Horrific forms of execution are a reality, including the public display of dead bodies after crucifixion (a Daesh notorious trade-mark as well). Reprieve, a human-rights body, reports that the majority of those currently facing the death penalty have been convicted of non-lethal crimes, such as political protests: shamefully, Saudi Arabia is a long-standing European and US ally. In 2015, to seal this ‘unholy alliance,’ the UK, France, Germany, Italy and Spain transferred to the Kingdom the required military equipment, from combat aircraft to ammunition, to conduct its war in Yemen, that ‘forgotten war’, in which Saudi Arabia is responsible for dozens of international humanitarian law violations, having targeted deliberately MSF and Oxfam facilities as well as the defenceless civilian population. From 2006 to 2015, Arabie Saoudite has been France’s premier arms importer (the second and third were Qatar and Egypt).
While France in the last decade has massively been selling weapons to the Saudis, since 2009 the UK has provided training to their Ministry of Interior through a “trusted professional partnership”: the program’s aim is to help the Saudis develop skills in finger-printing and crime scene investigation. In the near future, the two countries are eager to expand this cooperation, focusing on cybersecurity, CCTV systems and mobile phone analysis, potentially contributing to target activists. Once again, Europe is disregarding its human rights obligations as set out in its founding treaties. Article 21 of the Treaty on European Union, which defines the EU external action principles, states:
“The Union’s action on the international scene shall be guided by the principles which have inspired its own creation, development and enlargement, and which it seeks to advance in the wider world: democracy, the rule of law, the universality and indivisibility of human rights and fundamental freedoms, respect for human dignity […] respect for the principles of the United Nations Charter […] preserve peace, prevent conflicts and strengthen international security”.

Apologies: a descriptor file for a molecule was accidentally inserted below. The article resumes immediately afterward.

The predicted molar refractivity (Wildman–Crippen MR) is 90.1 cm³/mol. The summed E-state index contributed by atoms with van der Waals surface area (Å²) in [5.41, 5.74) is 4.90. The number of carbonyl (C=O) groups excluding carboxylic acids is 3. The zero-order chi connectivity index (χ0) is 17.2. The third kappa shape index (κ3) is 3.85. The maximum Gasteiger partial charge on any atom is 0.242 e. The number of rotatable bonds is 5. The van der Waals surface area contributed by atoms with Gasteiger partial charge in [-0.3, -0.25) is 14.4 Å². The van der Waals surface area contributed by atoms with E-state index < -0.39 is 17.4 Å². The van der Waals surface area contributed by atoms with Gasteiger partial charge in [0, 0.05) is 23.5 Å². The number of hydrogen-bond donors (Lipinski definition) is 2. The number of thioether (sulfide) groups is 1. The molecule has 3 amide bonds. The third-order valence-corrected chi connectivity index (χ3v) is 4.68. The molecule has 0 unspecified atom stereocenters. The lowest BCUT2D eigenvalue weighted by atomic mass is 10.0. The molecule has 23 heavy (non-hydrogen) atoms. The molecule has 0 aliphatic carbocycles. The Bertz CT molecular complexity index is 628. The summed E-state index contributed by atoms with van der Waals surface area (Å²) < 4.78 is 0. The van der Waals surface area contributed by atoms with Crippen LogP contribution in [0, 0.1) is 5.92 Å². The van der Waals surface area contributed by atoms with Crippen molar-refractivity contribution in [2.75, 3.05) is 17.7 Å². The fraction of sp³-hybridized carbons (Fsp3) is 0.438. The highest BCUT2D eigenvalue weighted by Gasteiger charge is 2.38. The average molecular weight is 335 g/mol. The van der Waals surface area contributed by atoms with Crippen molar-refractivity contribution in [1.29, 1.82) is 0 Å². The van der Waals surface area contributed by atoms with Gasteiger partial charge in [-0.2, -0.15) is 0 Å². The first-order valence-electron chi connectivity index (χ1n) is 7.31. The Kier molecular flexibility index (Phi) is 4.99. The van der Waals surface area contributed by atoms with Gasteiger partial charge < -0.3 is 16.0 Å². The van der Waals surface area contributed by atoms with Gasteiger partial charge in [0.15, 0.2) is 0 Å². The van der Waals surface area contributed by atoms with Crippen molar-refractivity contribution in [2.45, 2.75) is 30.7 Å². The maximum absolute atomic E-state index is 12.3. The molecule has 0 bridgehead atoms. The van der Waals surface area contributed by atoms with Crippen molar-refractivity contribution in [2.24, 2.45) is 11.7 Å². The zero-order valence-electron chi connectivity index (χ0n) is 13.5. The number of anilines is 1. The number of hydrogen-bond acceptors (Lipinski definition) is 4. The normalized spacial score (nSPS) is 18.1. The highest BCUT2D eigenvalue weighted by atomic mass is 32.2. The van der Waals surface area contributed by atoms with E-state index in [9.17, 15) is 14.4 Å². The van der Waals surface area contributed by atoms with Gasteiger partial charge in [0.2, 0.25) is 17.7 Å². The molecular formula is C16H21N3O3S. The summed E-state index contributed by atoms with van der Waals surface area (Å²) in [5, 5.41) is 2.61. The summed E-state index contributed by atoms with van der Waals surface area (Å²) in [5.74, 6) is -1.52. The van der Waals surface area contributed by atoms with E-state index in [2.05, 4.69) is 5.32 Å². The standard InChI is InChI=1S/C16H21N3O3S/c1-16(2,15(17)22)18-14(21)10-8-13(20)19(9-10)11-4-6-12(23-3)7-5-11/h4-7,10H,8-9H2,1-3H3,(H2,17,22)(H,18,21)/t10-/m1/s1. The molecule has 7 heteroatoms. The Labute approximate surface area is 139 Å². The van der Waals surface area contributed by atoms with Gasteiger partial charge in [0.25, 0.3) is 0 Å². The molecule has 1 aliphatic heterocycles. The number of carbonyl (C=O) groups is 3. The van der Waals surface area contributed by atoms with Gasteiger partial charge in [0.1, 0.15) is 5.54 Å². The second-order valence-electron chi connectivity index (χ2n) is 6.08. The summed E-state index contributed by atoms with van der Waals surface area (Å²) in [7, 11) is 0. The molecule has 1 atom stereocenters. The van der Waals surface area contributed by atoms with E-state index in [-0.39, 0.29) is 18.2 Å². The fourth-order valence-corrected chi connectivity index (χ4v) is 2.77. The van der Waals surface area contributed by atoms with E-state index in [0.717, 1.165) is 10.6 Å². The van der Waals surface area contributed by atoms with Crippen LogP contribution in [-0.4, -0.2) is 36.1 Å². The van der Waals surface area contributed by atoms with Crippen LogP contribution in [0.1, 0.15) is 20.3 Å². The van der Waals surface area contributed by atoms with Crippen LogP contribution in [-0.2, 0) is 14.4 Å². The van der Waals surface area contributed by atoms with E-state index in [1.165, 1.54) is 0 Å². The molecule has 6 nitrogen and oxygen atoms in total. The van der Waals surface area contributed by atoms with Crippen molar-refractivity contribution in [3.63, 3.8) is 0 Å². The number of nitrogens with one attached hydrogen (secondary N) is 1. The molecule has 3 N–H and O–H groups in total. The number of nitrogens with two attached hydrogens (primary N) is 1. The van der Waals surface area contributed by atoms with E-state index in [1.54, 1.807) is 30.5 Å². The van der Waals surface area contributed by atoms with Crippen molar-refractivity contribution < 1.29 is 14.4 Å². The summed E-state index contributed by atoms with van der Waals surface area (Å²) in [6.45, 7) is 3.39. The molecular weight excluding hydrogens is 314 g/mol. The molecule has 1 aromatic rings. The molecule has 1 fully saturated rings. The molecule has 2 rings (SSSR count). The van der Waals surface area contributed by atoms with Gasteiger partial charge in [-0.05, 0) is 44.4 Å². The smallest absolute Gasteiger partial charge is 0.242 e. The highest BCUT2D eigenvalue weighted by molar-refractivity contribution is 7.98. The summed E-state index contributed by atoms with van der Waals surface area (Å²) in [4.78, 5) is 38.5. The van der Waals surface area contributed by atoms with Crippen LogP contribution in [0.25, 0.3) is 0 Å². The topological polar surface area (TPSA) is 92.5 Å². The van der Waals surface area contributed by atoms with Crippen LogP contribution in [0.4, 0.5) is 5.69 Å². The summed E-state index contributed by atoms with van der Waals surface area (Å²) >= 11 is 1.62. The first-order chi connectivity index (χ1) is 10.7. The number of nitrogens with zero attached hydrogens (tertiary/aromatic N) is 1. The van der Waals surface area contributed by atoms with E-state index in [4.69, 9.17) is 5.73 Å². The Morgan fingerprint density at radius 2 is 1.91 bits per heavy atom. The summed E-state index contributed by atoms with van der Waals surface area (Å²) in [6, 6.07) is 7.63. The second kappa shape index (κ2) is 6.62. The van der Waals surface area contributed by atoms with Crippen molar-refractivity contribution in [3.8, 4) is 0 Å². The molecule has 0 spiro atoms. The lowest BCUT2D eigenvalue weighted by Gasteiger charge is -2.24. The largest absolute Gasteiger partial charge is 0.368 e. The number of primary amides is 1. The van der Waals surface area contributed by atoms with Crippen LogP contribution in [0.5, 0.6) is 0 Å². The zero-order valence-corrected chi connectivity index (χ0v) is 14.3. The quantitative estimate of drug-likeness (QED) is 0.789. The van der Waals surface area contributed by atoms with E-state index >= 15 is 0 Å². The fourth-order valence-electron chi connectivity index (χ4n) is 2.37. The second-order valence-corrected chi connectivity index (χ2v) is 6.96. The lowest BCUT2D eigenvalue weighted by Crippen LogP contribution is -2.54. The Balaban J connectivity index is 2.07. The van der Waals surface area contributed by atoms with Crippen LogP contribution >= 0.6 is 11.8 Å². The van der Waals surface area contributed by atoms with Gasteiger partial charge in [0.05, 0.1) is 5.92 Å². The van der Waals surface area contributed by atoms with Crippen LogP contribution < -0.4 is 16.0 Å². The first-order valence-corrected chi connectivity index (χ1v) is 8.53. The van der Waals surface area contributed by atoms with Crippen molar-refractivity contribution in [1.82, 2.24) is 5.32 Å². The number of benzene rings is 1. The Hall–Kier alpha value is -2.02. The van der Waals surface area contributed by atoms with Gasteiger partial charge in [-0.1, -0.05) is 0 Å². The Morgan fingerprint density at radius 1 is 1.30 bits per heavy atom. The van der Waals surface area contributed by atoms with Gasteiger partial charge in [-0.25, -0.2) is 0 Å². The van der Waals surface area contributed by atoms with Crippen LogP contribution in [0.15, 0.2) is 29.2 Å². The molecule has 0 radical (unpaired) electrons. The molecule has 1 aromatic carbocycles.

The betrayal of our founding principles is blatant here. We should demand of our leaders that they specify in which way, exactly, supplying weapons and training to Saudi Arabia, and other countries, entails the highest respect for human dignity and the universality of human rights or, on the other hand, preserves peace and prevents conflicts. European citizens should not be unconscious accomplices (or absent-minded bystanders?) of such grave foreign policy decisions.
The Union’s external action plan is always wavering, and so are our leaders, victims of their own dreams and needs, still trying to balance national interests with Europe’s. The current environment is not fertile for addressing fundamental issues such as those related to promoting human rights globally, an admirable but tough task, requiring resoluteness, initiative, passion and cohesion, all features which, at the moment, the aged Europe does not possess. Only once we have dealt with our internal crises d’identité might we set the basis for a renewed and reborn Europe, capable of enlightening the way ahead, in this long, arduous but ultimately fulfilling journey towards worldwide dignity, equality and prosperity.
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As long as we pursue the current path the lighthouse will remain switched off, and, our hopes too will remain extinguished.
Ludovico De Angelis is a MA graduand in International Relations at RomaTre University, Rome, Italy. He holds a post-graduate specialisation in International Human Rights Protection at the Italian Society for International Organization (ISIO) and has earned his bachelor's degree in Communication Science, with a final thesis on contemporary wars, al-Qaeda and the role of the media.